A new study led by researchers at the University of Pennsylvania School of Dental Medicine has demonstrated how a protein can in inhibit bone loss associated with periodontitis.
Del-1 curbs the activity of osteoclasts, cells that absorb bone tissue, leading to a mechanistic explanation of how the protein can prevent periodontal bone loss. It is hoped that this finding paves the way for therapeutic interventions to treat periodontitis and possibly other inflammatory conditions.
Senior author George Hajishengallis said: “This is not just important for periodontitis. It could also have implications for other inflammatory diseases where bone loss is involved, like osteoporosis and rheumatoid arthritis.”
His colleague, Triantafyllos Chavakis, added: “The findings underline the therapeutic potential of this endogenous anti-inflammatory factor, Del-1, in further human pathologies where the levels of Del-1 are reduced.”
With this new understanding of how Del-1 can inhibit periodontal bone loss — both by reducing inflammation and by restraining the activity of osteoclasts that resorb bone tissue — the researchers tested it, in a preclinical model of periodontitis observing that Del-1 significantly reduced inflammation and tissue damage and that there was significantly less bone loss.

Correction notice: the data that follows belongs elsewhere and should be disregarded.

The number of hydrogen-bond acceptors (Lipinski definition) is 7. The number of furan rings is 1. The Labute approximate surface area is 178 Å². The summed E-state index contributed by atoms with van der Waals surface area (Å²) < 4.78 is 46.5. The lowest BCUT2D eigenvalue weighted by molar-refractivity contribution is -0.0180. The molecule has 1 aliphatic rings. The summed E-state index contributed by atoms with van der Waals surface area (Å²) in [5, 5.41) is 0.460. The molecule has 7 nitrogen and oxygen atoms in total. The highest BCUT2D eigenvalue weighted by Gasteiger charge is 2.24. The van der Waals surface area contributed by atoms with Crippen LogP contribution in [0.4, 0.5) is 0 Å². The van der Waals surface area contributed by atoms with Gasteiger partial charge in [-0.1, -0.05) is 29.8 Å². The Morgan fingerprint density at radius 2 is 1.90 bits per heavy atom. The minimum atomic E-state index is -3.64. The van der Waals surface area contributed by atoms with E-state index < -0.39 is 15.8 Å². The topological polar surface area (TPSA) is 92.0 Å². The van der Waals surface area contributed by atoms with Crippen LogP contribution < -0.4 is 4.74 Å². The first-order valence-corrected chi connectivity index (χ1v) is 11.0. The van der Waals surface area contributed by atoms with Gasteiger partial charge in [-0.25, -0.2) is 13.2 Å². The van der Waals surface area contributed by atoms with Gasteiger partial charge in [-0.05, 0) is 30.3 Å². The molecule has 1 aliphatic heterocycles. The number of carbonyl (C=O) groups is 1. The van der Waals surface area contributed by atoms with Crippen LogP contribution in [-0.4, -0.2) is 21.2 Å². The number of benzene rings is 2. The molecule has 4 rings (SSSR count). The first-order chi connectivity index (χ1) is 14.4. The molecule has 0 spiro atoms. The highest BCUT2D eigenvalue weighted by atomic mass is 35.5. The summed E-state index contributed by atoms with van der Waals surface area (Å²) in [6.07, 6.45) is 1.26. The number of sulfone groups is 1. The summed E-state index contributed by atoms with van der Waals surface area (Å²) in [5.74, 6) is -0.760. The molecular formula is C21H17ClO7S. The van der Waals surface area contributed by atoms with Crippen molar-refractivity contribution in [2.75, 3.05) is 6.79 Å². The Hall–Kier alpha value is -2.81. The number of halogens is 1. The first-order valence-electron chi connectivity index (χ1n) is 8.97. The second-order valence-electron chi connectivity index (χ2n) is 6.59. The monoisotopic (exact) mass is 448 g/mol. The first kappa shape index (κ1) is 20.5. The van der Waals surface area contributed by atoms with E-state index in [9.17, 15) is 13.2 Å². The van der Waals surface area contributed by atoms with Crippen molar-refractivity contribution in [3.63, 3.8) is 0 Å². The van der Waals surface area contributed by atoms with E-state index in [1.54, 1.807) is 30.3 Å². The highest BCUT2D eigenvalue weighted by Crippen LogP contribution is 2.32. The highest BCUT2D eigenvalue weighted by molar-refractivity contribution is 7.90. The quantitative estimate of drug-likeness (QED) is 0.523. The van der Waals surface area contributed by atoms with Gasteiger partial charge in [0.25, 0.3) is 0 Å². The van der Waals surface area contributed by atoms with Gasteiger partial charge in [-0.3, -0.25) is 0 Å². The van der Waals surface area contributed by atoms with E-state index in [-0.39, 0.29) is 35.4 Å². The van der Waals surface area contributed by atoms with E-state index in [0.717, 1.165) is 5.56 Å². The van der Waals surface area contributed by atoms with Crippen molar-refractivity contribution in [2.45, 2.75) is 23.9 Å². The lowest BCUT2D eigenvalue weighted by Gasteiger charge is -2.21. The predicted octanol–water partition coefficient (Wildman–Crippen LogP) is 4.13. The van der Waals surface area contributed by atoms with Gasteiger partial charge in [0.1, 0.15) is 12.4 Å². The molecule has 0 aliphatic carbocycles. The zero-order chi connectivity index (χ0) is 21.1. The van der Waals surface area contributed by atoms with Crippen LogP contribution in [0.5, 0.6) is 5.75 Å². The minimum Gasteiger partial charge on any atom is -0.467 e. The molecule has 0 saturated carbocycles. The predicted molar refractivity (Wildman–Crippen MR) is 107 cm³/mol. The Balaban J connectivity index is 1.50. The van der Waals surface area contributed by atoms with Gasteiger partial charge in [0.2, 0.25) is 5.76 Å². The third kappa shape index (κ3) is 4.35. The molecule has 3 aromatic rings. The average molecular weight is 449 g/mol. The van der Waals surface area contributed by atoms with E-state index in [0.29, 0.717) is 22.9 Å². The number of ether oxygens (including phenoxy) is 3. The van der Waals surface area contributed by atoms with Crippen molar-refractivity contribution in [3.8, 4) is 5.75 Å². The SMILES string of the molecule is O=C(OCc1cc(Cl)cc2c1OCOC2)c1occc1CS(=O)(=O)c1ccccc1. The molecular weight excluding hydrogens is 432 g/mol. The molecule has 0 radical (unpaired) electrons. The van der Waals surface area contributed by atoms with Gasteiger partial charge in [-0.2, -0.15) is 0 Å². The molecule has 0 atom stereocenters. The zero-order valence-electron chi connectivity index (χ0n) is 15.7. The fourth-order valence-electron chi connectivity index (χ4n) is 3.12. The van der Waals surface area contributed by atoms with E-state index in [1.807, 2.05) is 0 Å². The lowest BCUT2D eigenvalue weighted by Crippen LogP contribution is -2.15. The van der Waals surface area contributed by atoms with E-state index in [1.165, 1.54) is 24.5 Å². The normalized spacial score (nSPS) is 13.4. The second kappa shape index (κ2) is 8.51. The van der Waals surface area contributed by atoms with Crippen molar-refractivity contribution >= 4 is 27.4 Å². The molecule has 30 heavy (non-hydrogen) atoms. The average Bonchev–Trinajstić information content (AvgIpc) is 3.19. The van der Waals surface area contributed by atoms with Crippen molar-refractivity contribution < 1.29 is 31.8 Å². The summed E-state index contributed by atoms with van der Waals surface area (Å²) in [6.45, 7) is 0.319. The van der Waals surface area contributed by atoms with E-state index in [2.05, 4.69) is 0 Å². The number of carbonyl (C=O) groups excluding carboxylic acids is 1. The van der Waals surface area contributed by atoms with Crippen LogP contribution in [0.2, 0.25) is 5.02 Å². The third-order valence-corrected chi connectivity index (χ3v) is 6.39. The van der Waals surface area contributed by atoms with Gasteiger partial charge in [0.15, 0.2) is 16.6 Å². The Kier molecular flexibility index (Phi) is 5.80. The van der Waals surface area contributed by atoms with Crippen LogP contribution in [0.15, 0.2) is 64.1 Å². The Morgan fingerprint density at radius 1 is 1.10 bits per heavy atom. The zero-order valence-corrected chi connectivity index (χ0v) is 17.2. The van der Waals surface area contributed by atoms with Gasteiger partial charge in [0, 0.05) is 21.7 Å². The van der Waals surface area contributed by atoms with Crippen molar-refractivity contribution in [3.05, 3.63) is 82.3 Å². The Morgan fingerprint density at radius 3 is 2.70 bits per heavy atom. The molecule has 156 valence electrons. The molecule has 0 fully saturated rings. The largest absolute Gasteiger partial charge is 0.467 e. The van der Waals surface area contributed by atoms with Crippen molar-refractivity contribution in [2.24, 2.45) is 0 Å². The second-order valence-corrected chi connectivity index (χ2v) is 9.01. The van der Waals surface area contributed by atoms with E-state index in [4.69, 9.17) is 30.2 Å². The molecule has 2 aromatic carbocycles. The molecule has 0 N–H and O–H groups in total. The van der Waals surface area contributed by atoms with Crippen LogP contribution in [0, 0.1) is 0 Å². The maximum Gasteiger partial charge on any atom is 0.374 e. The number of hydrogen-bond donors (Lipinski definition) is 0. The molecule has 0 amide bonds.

Hajishengallis and colleagues have implicated Del-1 in other inflammatory diseases, including multiple sclerosis, and are beginning to examine its possible involvement in rheumatoid arthritis and osteoporosis. Unlike some drugs used to treat these diseases, Del-1 is a protein that the human body already produces, so administration of a Del-1-based drug would likely be safer than some of the alternatives, especially for local inflammatory diseases.
Their research was published in the journal Science Translational Medicine. The senior author added: “I’m convinced that this is a drug that could work in humans.”